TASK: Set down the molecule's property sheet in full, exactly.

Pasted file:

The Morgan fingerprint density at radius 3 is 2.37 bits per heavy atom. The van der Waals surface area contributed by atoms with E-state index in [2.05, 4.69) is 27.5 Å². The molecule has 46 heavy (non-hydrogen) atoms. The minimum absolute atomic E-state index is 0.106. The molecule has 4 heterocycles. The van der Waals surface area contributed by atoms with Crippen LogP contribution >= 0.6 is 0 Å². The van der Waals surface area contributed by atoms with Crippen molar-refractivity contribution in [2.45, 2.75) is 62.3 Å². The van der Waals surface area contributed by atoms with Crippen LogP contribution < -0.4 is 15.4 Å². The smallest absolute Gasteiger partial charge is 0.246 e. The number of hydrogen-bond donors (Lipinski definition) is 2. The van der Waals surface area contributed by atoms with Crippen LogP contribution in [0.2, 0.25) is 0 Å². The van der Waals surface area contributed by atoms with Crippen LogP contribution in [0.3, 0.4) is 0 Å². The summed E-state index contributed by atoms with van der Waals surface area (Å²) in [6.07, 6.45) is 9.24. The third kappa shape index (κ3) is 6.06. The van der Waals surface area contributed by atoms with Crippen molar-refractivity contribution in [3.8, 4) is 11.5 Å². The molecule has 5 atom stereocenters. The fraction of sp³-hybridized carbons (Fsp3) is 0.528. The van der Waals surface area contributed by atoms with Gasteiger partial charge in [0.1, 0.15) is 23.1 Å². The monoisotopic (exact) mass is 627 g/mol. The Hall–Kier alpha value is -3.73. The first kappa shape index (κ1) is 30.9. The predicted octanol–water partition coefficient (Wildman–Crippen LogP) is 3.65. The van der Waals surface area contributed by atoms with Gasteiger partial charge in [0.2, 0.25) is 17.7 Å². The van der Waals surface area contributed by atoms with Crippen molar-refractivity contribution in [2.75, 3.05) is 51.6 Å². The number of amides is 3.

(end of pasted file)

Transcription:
The Morgan fingerprint density at radius 3 is 2.37 bits per heavy atom. The van der Waals surface area contributed by atoms with E-state index in [2.05, 4.69) is 27.5 Å². The molecule has 46 heavy (non-hydrogen) atoms. The minimum absolute atomic E-state index is 0.106. The molecule has 4 heterocycles. The van der Waals surface area contributed by atoms with Crippen LogP contribution >= 0.6 is 0 Å². The van der Waals surface area contributed by atoms with Crippen molar-refractivity contribution in [2.45, 2.75) is 62.3 Å². The van der Waals surface area contributed by atoms with Crippen LogP contribution < -0.4 is 15.4 Å². The smallest absolute Gasteiger partial charge is 0.246 e. The number of hydrogen-bond donors (Lipinski definition) is 2. The van der Waals surface area contributed by atoms with Crippen LogP contribution in [0.2, 0.25) is 0 Å². The van der Waals surface area contributed by atoms with Crippen LogP contribution in [0.3, 0.4) is 0 Å². The summed E-state index contributed by atoms with van der Waals surface area (Å²) in [6.07, 6.45) is 9.24. The third kappa shape index (κ3) is 6.06. The van der Waals surface area contributed by atoms with Crippen molar-refractivity contribution in [3.8, 4) is 11.5 Å². The molecule has 5 atom stereocenters. The fraction of sp³-hybridized carbons (Fsp3) is 0.528. The van der Waals surface area contributed by atoms with Gasteiger partial charge in [0.1, 0.15) is 23.1 Å². The monoisotopic (exact) mass is 627 g/mol. The Hall–Kier alpha value is -3.73. The first kappa shape index (κ1) is 30.9. The predicted octanol–water partition coefficient (Wildman–Crippen LogP) is 3.65. The van der Waals surface area contributed by atoms with Gasteiger partial charge in [0.2, 0.25) is 17.7 Å². The van der Waals surface area contributed by atoms with Crippen molar-refractivity contribution in [2.75, 3.05) is 51.6 Å². The number of amides is 3.